After the Bauhaus, Before the Internet
A History of Graphic Design Pedagogy
368 pp., 7 x 9 in, 175 b&w illus.
- Published: October 11, 2022
- Publisher: no place press
A history of design teaching from the mid-1950s to the mid-1990s told through essays, interviews, remembrances, and primary materials.
With contributions by more than forty of the most influential voices in art, architecture, and design, After the Bauhaus, Before the Internet traces a history of design teaching from the mid-1950s to the mid-1990s through essays, interviews, and primary materials. Geoff Kaplan has gathered a multigenerational group of theorists and practitioners to explore how the evolution of graphic design pedagogy can be placed within a conceptual and historical context.
At a time when all choices and behaviors are putatively curated, and when “design thinking” is recruited to solve problems from climate change to social media optimization, the volume's contributors examine how design's self-understandings as a discipline have changed and how such changes affect the ways in which graphic design is being historicized and theorized today.
Published by no place press
Is graphic design a discipline? Geoff Kaplan convenes a constellation of voices to answer the question. This thoughtful, rigorous, engaging book is the result—a composite and polyphonous answer, and the rare history that's equally a guide to what comes next.
David Reinfurt, Princeton University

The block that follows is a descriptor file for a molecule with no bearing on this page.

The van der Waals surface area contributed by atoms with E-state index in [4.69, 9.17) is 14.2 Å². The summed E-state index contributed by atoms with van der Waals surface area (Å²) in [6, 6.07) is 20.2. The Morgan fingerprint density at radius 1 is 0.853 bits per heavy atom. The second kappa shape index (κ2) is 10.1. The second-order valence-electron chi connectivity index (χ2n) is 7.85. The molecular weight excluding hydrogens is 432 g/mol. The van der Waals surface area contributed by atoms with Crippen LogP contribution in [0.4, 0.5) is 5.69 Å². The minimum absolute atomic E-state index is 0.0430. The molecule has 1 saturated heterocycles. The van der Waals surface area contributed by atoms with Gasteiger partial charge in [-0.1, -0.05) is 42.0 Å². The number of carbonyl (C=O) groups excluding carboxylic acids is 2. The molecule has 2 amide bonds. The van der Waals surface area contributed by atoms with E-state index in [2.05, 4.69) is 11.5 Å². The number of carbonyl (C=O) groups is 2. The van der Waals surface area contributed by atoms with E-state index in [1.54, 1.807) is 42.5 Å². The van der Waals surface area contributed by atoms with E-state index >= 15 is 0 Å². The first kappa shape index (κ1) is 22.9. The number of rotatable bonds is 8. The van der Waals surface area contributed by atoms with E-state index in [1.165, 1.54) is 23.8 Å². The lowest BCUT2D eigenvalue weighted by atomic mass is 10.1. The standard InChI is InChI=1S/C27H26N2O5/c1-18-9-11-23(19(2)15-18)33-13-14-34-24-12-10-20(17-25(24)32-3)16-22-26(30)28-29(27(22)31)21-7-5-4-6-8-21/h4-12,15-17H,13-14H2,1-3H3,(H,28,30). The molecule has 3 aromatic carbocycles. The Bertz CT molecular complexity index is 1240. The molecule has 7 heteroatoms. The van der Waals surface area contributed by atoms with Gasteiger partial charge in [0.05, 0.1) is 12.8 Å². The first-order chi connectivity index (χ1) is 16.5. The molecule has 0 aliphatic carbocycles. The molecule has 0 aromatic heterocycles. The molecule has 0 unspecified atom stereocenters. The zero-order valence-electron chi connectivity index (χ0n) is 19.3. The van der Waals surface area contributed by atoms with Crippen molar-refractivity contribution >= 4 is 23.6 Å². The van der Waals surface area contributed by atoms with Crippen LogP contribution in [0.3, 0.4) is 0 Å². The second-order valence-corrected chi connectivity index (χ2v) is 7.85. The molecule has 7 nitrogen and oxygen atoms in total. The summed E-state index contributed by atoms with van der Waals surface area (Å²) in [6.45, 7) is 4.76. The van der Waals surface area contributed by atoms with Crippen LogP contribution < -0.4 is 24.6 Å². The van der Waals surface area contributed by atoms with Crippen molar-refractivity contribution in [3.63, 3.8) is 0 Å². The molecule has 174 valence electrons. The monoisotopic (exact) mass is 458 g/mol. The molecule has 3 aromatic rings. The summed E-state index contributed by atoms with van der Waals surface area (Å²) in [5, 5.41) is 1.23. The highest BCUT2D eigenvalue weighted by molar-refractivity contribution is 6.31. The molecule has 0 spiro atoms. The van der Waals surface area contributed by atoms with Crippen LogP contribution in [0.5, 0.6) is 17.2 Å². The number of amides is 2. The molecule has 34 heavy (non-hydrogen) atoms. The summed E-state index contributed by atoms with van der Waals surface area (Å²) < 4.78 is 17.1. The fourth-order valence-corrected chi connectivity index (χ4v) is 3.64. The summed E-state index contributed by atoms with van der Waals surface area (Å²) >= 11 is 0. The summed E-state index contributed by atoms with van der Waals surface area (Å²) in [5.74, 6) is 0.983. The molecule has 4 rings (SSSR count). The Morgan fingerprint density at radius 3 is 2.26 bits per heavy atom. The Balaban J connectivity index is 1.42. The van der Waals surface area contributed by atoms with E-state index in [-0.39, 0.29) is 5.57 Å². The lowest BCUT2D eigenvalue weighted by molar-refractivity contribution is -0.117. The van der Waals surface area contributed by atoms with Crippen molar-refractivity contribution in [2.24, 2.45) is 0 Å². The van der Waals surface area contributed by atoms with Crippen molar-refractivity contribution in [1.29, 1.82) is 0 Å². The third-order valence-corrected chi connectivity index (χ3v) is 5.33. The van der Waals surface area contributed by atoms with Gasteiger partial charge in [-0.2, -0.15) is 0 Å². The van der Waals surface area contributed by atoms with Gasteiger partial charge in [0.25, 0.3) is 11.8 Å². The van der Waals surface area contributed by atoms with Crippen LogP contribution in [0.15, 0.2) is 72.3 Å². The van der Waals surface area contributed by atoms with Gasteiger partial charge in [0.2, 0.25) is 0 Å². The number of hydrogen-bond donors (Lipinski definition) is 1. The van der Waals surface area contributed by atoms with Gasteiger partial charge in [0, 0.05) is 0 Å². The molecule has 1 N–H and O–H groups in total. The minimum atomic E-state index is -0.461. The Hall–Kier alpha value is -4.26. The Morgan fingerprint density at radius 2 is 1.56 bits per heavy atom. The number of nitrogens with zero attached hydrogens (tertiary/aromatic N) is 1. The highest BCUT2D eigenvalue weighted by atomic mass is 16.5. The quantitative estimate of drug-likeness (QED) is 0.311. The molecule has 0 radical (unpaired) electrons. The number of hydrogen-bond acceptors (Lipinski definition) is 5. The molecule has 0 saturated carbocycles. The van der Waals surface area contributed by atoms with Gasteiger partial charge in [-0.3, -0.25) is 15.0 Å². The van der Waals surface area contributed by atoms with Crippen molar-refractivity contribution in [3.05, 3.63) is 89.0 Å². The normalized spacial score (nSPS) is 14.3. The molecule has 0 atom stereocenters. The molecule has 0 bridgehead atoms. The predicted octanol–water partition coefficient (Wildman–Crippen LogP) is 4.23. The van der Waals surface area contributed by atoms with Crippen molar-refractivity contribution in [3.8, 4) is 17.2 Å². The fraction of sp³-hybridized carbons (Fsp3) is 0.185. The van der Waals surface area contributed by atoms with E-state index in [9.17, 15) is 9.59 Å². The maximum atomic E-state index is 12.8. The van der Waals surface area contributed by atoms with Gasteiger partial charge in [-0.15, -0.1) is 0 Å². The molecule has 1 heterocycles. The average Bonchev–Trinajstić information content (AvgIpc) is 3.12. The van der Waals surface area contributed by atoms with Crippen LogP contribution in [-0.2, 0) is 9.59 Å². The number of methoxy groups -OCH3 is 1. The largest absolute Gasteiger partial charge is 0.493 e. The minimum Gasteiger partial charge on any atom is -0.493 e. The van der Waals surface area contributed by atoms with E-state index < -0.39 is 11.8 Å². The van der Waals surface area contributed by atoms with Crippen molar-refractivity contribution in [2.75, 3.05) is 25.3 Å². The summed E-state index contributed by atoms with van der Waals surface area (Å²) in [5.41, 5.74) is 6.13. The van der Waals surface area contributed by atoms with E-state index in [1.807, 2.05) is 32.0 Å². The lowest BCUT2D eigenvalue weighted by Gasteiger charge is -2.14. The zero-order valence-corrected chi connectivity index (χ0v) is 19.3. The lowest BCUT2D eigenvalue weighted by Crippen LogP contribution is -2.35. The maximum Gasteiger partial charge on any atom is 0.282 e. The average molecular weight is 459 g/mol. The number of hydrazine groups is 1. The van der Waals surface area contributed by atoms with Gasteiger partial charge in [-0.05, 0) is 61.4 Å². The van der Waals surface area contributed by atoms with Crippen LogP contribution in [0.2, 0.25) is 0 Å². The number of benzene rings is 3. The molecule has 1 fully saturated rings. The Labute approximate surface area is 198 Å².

A comprehensive, self-reflexive survey of how-we-teach-what-we-teach in graphic design. The practice of graphic design has periodically been dismissed as being ephemeral, too commercial, or purely formal. Geoff Kaplan's collection of essays digs deep beyond that superficial plane, into the underlying rich vein of design philosophy, theory, and history.
Michael Worthington, CalArts
After the Bauhaus, Before the Internet bridges multiple histories, theories, and practices to create a polyvocal anthology about the constantly shifting shape of graphic design and its porous boundaries.
Mindy Seu, Rutgers University
Among its many successes, After the Bauhaus, Before the Internet, perhaps most importantly, shines a glaring light on the contemporary tendency in graphic design education to sidestep its own definition. Yet rather than exclusively cast this as a practical problem, Geoff Kaplan has brought together diverse perspectives that demonstrate how the notion of discipline should remain an open question insomuch as it directly confronts the media and ideologies wrought by, for better or worse, the broadening practices of graphic design.
Ayham Ghraowi, Assistant Professor of Graphic Design at VCUarts